Voting has begun in Democratic Republic of Congo in long-delayed elections amid concerns over violence and technical issues. Voting has been postponed further in Beni, Butembo and Yumbi, and 1,000 polling stations were yet to open in Kinshasa.
Polling stations opened at 5:00 am (0400 UT/GMT) across the country and will remain open until 5:00 pm.
Some 40 million registered voters will choose a successor to President Joseph Kabila, who is stepping down two years after his term limit expired.
The delay sparked bloody clashes and revived memories of past violence.
RFI correspondent Kamanda Wa Kamanda, reporting from a polling booth at the Institute of Commerce in Kinshasa, said voting had begun smoothly in the capital in the early hours.
In North Kivu, residents of Beni improvised their own polling station, despite the postponement of the election in the region, with authorities citing health and safety concerns over the Ebola outbreak.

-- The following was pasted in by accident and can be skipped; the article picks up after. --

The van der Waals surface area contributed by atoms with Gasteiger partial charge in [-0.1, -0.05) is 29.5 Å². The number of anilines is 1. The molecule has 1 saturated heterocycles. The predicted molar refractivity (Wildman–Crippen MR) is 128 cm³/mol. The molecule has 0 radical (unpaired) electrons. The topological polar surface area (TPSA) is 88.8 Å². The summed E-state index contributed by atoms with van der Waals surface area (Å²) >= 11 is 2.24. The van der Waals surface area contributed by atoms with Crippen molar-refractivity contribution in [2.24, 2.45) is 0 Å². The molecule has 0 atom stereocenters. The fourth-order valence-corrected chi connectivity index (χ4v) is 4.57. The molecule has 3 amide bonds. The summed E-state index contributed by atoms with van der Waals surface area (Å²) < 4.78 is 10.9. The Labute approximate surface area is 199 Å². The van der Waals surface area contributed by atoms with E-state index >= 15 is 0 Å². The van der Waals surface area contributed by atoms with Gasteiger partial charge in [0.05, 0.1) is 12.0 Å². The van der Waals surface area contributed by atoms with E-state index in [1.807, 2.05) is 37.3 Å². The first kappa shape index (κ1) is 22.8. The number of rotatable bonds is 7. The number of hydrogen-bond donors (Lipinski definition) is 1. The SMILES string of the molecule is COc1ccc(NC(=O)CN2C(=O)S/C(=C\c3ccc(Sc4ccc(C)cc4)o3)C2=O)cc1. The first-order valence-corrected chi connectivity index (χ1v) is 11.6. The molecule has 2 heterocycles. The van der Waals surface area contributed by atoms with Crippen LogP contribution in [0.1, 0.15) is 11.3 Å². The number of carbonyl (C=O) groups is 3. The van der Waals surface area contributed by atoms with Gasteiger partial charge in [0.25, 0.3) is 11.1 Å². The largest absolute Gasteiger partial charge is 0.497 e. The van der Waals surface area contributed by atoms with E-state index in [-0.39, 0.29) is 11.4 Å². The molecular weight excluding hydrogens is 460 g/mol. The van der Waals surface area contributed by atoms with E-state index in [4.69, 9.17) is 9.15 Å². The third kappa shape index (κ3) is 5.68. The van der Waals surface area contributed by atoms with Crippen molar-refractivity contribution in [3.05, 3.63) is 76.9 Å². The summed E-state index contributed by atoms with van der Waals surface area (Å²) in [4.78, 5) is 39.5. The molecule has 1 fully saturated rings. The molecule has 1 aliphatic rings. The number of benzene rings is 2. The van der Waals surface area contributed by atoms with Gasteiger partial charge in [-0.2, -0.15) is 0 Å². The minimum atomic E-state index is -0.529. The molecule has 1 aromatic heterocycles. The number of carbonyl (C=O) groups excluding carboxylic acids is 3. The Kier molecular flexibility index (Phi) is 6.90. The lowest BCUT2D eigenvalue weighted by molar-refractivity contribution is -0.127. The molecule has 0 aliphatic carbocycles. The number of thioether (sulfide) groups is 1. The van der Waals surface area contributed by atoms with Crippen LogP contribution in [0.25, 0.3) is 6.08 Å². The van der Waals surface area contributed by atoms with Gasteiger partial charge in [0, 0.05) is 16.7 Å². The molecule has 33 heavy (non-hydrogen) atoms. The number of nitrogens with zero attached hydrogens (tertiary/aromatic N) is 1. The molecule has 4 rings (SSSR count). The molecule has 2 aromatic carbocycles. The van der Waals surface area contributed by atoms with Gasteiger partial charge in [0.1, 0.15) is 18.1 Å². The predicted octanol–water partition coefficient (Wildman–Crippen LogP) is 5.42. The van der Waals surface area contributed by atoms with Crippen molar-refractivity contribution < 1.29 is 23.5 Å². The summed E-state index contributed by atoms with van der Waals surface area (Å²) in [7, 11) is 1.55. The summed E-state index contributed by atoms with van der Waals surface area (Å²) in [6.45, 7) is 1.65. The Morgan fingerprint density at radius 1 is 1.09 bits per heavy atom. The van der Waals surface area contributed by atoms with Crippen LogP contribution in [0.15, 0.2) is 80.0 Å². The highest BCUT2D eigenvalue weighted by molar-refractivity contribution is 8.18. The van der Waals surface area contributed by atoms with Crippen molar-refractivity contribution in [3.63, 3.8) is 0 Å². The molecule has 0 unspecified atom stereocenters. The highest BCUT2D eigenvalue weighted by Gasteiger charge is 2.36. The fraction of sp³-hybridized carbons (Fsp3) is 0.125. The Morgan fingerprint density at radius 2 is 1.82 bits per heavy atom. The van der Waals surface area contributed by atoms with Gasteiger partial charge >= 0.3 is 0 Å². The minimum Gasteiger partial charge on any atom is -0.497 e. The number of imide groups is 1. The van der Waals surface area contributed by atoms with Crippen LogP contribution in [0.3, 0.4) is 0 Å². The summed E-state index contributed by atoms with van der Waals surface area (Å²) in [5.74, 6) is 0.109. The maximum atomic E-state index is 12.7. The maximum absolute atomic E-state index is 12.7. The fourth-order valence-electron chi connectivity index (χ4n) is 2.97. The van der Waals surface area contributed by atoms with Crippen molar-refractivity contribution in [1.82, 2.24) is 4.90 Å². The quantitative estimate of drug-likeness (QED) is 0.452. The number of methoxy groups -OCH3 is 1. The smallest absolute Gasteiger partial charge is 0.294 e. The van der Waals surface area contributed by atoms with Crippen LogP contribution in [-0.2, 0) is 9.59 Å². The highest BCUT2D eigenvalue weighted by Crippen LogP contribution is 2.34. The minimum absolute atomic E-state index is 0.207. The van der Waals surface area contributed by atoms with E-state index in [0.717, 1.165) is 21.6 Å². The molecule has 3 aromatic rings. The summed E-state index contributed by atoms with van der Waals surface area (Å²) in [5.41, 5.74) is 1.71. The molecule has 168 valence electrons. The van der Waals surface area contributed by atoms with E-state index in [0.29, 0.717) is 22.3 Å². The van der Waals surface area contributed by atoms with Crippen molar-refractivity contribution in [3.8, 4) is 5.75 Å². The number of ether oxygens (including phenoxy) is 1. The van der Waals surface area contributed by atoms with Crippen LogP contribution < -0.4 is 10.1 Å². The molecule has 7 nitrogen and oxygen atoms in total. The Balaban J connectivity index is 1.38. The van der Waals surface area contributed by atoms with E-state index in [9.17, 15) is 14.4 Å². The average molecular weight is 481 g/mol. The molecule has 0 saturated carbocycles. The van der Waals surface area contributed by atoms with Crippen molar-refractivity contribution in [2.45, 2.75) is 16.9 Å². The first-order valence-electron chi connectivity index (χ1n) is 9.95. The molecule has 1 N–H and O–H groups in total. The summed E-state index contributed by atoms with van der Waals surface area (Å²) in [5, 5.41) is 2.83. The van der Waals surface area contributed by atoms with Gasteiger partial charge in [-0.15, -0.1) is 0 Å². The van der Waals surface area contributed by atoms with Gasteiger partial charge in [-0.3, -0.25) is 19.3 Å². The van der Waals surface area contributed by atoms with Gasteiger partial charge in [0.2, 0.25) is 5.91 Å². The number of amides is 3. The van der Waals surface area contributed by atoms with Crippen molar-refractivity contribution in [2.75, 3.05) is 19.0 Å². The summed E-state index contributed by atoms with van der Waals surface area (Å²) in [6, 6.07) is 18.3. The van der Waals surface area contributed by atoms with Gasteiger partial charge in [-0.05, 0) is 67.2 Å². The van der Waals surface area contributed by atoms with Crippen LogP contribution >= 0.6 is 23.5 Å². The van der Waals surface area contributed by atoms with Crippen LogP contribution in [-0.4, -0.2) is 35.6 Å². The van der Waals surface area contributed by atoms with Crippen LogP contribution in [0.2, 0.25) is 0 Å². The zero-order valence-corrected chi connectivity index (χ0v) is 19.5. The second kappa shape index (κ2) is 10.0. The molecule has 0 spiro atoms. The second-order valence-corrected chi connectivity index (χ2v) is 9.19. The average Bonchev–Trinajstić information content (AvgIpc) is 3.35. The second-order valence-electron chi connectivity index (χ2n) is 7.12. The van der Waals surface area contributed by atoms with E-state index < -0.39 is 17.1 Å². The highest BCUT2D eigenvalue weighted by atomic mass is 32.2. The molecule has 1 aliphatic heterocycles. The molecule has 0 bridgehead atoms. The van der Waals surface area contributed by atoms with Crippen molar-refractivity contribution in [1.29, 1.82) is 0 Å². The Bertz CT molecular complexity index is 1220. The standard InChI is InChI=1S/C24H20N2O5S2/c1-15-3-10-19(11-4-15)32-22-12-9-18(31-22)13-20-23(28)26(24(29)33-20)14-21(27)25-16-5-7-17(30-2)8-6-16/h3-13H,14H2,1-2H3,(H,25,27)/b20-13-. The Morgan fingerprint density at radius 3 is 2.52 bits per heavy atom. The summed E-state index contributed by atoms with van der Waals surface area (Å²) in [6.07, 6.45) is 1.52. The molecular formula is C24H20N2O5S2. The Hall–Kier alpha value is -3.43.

Voting was delayed in the cities of Beni and Butembo - but not in other communities hit by the haemorrhagic fever - until March, long after the scheduled inauguration of Kabila's successor in January.
Critics see the move as a move by the government to suppress the vote in opposition strongholds.
Several technical problems have also been reported across the country, causing delays.
Hours after voting began in the capital, correspondent Florence Morice, at the Malula Foundation, said polling booths had not yet been set up.
Dozens were forced to wait outside in the rain for hours, as voting lists had not been delivered.
"We have not been told anything," one voter tells RFI. "It seems there are no lists (...) We want to see the lists ".
For him, this election is crucial: "It's for the Congolese nation. It's really very important. We must vote. We need a new leader for the country to move forward," he says.
DRC has never seen a peaceful transition of power since it gained independence from Belgium in 1960.
Analysts say the threat of violence is once again high, with the many delays and organisational problems, as well as widespread suspicion of Kabila.